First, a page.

Plans of action
● Intervene early: Wendy Shepherd of Barnardo’s Secos project advises social work teams to consider the risk of sexual exploitation at the earliest opportunity, especially if a child goes missing.
“We need more research on what makes a child vulnerable to coercion,” she says, “but those with a history of sexual abuse are likely to be at particular risk. Monitor this, especially as they approach adolescence when confusing feelings can develop.”
● Join up: Forge relationships with other agencies, including the voluntary sector, police, teachers and health, says Colin Green, of the Association of Directors of Children’s Services: “Only by working closely with other services to support and protect young people can social workers meet the increasing demand.”
● Specialist services: Take the pressure off by developing or commissioning specialist services, building this into child protection plans. “The specialist support that a young person needs to recognise their own exploitation, then escape and recover requires intensive and, often, long-term work,” says Barnardo’s chief executive Anne Marie Carrie. “The voluntary sector is often best placed to provide this. Consistent staffing means relationships can be built over time and workers are trained to use a range of creative approaches.”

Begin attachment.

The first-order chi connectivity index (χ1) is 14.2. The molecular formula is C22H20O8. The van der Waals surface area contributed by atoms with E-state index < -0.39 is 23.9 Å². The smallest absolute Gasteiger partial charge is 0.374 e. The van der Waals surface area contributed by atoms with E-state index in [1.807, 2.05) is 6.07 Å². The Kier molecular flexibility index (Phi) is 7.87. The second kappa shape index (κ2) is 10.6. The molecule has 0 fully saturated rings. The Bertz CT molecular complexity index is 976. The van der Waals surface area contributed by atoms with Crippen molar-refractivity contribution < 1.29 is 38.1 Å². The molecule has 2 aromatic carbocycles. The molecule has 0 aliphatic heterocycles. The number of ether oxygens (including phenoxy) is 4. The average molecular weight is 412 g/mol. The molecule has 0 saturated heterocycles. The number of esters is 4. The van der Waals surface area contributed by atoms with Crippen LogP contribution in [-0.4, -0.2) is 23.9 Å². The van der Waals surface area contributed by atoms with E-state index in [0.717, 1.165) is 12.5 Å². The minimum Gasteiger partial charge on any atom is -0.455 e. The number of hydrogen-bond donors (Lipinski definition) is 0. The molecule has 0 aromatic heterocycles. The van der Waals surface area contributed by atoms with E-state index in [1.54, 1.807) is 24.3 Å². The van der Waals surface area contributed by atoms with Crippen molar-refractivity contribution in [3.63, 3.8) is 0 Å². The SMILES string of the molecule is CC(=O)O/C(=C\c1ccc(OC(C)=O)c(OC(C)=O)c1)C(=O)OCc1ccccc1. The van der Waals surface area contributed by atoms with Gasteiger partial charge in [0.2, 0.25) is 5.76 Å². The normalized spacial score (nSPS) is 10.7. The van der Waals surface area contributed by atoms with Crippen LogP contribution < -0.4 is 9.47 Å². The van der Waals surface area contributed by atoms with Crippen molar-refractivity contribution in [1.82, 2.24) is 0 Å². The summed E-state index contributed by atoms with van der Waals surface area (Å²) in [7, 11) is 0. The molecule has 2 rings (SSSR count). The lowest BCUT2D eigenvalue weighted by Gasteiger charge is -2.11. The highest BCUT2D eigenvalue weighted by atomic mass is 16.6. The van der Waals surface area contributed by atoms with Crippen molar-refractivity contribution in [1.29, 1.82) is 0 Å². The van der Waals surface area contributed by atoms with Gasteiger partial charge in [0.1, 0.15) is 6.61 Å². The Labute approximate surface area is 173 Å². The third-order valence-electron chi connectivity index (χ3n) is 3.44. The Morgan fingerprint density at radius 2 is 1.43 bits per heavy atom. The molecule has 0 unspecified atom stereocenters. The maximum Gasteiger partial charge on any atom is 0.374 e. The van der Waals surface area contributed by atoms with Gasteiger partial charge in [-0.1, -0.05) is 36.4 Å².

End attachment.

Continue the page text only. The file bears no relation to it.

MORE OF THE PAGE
● Training: Managers must prioritise staff training so key signs of sexual exploitation are not dismissed as rebellious adolescent behaviour. This is important if you have no specialist service in your local area.
● Action: “Children will not always speak out about abuse and exploitation. If another professional, such as a teacher or specialist project worker, tells you they are making a referral about a child who has been exploited, or is at risk, you must action it or at least do a CAF [common assessment framework],” says child protection expert Tink Palmer.